This is an archived article that was published on sltrib.com in 2011, and information in the article may be outdated. It is provided only for personal research purposes and may not be reprinted.
On its face, it appears to be a straightforward spat between the University of Utah and a donor, but it may just be the opening shot in a campaign about the very nature of Utah politics.
Kirk Jowers, the director of the U.'s Hinckley Institute of Politics, is working on an initiative campaign to alter the way the two major parties select their candidates. He wants to create a path in which political hopefuls could sidestep the traditional conventions and go directly to a primary election.
It's a move strongly opposed by the state's tea party activists, who/ argue that direct access to a primary would allow establishment Republicans with deep pockets to crush their movement and reclaim control of the state party.
To fight Jowers and his idea, they are seizing on a letter sent Friday by Peter Valcarce to university leaders.
In that letter, Valcarce, who runs a Republican campaign mail firm, accuses Jowers of inappropriately diverting part of his donation into a scholarship fund named for Jowers and his wife.
"I don't know how his action in this matter would be described in academia, but in the private sector it would be called theft," Valcarce wrote.
Valcarce denies that his letter is in any way connected to the fight over Utah's caucus system, and he says he has only scant tea party ties, but activists are spreading his letter through social media and blogs, questioning Jowers' integrity and calling for an investigation.
Jacqueline Smith, a tea party organizer, says there is widespread "distrust" of Jowers because of his view on caucuses and his past flirtation with a run for governor, and Valcarce's accusations only feed into that.
"It is definitely something that doesn't look good," she said.
The U.'s administrators did not return calls for comment, though Jowers said he and the U. handled the donation appropriately and will use the money the way Valcarce wants.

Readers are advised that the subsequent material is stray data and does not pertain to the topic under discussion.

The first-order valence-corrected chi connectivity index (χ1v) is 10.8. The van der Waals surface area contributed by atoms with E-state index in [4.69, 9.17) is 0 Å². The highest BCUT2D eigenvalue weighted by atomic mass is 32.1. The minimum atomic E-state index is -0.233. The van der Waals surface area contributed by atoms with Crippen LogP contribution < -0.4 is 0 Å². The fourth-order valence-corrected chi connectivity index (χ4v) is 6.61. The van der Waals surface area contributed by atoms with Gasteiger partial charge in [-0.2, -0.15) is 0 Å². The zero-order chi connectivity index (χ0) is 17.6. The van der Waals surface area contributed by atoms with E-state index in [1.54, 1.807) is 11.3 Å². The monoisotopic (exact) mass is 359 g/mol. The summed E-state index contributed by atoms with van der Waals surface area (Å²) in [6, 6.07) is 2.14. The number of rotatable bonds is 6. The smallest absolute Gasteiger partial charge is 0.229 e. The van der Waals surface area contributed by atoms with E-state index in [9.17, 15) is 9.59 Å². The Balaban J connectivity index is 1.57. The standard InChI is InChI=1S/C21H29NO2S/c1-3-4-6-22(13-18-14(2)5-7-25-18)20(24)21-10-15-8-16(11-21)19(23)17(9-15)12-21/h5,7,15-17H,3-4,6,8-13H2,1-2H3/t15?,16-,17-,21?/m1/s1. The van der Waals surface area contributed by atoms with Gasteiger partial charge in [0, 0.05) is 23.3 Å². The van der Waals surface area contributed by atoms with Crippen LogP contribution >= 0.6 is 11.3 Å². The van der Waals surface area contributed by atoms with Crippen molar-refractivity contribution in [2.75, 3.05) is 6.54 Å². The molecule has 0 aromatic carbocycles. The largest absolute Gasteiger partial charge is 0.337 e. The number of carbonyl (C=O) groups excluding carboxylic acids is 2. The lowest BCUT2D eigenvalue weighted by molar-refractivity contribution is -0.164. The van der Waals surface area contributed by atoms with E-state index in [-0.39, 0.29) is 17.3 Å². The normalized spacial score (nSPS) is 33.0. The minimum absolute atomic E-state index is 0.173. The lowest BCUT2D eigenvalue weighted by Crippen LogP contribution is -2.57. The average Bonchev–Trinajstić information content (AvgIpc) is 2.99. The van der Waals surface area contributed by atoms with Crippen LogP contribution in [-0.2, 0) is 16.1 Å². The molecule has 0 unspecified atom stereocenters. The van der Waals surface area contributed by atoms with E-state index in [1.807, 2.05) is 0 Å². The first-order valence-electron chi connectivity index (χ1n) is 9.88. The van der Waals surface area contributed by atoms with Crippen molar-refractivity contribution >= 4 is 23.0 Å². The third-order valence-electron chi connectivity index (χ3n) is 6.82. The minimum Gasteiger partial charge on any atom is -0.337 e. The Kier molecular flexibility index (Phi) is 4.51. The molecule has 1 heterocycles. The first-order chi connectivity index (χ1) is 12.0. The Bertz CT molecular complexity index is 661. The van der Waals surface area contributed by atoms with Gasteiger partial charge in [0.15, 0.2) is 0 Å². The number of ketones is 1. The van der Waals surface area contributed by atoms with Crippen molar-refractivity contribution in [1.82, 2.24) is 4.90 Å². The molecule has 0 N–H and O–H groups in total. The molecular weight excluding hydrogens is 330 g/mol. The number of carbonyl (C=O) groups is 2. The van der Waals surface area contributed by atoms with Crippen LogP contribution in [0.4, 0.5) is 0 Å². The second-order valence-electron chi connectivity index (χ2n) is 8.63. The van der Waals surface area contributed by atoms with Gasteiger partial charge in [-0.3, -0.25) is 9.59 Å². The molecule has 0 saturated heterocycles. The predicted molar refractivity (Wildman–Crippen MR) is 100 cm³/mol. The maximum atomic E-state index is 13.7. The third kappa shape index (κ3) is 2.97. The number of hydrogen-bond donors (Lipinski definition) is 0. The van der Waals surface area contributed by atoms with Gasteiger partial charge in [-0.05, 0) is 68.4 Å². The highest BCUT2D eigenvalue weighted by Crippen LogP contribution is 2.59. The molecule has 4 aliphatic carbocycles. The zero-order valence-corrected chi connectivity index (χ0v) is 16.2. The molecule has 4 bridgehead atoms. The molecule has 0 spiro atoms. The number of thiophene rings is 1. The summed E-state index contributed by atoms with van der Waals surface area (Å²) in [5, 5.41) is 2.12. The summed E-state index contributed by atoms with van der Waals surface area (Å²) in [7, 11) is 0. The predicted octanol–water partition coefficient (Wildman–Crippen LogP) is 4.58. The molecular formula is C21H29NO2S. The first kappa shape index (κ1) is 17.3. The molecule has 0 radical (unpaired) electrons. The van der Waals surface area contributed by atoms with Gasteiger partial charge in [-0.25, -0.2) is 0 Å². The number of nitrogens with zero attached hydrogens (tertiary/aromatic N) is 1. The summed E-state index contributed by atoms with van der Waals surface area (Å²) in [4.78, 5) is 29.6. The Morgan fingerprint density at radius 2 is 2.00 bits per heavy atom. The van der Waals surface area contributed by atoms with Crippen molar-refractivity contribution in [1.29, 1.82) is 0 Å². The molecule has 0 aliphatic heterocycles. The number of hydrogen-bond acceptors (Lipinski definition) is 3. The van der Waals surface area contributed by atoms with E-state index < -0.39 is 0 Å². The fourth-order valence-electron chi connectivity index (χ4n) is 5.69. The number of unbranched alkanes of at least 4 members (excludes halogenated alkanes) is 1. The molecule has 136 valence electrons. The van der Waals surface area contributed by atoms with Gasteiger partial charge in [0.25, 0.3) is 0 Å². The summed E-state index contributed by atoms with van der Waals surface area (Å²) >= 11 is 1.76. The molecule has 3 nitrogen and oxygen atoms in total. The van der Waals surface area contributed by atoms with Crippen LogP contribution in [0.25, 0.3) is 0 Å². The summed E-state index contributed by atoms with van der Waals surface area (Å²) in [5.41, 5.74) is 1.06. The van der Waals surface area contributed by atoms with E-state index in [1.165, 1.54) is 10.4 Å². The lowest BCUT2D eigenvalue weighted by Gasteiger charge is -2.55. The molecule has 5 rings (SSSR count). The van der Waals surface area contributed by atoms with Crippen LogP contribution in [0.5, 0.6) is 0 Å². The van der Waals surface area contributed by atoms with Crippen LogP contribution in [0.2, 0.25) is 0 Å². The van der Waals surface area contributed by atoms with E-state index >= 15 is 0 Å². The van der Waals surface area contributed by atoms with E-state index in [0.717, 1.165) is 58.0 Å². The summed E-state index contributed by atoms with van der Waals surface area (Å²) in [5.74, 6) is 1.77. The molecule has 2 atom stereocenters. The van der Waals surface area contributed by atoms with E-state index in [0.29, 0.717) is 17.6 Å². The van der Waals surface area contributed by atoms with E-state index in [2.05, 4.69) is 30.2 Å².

That said, he isn't taking Valcarce's shots without returning some of his own, starting with the reason behind Valcarce's generosity.
"He needed to get rid of the money," Jowers said. "He approached me in November 2007 because his foundation had been found fraudulent by the IRS."
The Internal Revenue Service did audit the Valcarce Foundation and found that from 2001 to 2006 the nonprofit primarily loaned its money to Valcarce, which he paid back sporadically. In 2006, the foundation had $711,000 in assets and it had loaned exactly $711,000 to Valcarce. It gave no money to charity.
The IRS stripped the foundation of its nonprofit status, and Valcarce says he had to contribute that money within the tax year. That's why he anonymously contributed $200,000 to the U. and an undisclosed amount to Brigham Young University, his alma mater, in December 2008.
A couple of weeks later, Valcarce received a thank you letter, which said $125,000 went to the Hinckley Institute and $75,000 to the "Kirk and Kristen Jowers International Scholarship Fund."
Valcarce says that's the first he heard of Jowers' fund. He didn't like it. He called Kirk Jowers to request that his full $200,000 go to create a fund honoring Rep. Rob Bishop, who was Valcarce's high school debate teacher and is an alumnus of the Hinckley Institute.